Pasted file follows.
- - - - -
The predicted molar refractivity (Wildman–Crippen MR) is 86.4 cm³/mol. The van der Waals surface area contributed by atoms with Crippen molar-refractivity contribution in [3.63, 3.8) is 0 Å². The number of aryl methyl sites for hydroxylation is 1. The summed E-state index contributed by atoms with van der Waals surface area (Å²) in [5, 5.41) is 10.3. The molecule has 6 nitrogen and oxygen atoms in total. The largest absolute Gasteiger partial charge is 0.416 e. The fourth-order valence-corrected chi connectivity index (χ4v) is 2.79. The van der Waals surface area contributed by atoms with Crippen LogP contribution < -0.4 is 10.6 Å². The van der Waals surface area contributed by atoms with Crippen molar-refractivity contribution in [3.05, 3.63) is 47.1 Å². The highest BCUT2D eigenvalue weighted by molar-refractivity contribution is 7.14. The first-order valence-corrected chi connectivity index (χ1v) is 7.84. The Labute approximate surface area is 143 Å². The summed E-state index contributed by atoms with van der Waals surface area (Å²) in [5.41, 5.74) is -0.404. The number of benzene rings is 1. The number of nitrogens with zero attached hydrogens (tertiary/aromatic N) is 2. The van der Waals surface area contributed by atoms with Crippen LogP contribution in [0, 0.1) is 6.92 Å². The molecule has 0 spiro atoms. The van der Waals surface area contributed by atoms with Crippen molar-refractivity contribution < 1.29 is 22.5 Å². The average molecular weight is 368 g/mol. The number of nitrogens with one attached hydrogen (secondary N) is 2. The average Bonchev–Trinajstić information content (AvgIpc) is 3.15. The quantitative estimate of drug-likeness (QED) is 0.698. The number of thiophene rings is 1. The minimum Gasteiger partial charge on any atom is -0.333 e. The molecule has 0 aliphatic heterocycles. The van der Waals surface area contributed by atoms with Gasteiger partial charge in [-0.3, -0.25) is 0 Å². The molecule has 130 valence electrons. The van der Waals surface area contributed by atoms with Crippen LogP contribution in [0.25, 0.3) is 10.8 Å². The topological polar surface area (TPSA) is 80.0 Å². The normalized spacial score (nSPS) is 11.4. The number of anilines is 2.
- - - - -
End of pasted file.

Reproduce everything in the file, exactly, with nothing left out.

The predicted molar refractivity (Wildman–Crippen MR) is 86.4 cm³/mol. The van der Waals surface area contributed by atoms with Crippen molar-refractivity contribution in [3.63, 3.8) is 0 Å². The number of aryl methyl sites for hydroxylation is 1. The summed E-state index contributed by atoms with van der Waals surface area (Å²) in [5, 5.41) is 10.3. The molecule has 6 nitrogen and oxygen atoms in total. The largest absolute Gasteiger partial charge is 0.416 e. The fourth-order valence-corrected chi connectivity index (χ4v) is 2.79. The van der Waals surface area contributed by atoms with Crippen LogP contribution < -0.4 is 10.6 Å². The van der Waals surface area contributed by atoms with Crippen molar-refractivity contribution in [3.05, 3.63) is 47.1 Å². The highest BCUT2D eigenvalue weighted by molar-refractivity contribution is 7.14. The first-order valence-corrected chi connectivity index (χ1v) is 7.84. The Labute approximate surface area is 143 Å². The summed E-state index contributed by atoms with van der Waals surface area (Å²) in [5.41, 5.74) is -0.404. The number of benzene rings is 1. The number of nitrogens with zero attached hydrogens (tertiary/aromatic N) is 2. The van der Waals surface area contributed by atoms with Crippen LogP contribution in [0, 0.1) is 6.92 Å². The molecule has 0 spiro atoms. The van der Waals surface area contributed by atoms with Crippen molar-refractivity contribution < 1.29 is 22.5 Å². The average molecular weight is 368 g/mol. The number of nitrogens with one attached hydrogen (secondary N) is 2. The average Bonchev–Trinajstić information content (AvgIpc) is 3.15. The quantitative estimate of drug-likeness (QED) is 0.698. The number of thiophene rings is 1. The minimum Gasteiger partial charge on any atom is -0.333 e. The molecule has 0 aliphatic heterocycles. The van der Waals surface area contributed by atoms with Gasteiger partial charge in [-0.3, -0.25) is 0 Å². The molecule has 130 valence electrons. The van der Waals surface area contributed by atoms with Crippen LogP contribution in [0.25, 0.3) is 10.8 Å². The topological polar surface area (TPSA) is 80.0 Å². The normalized spacial score (nSPS) is 11.4. The number of anilines is 2.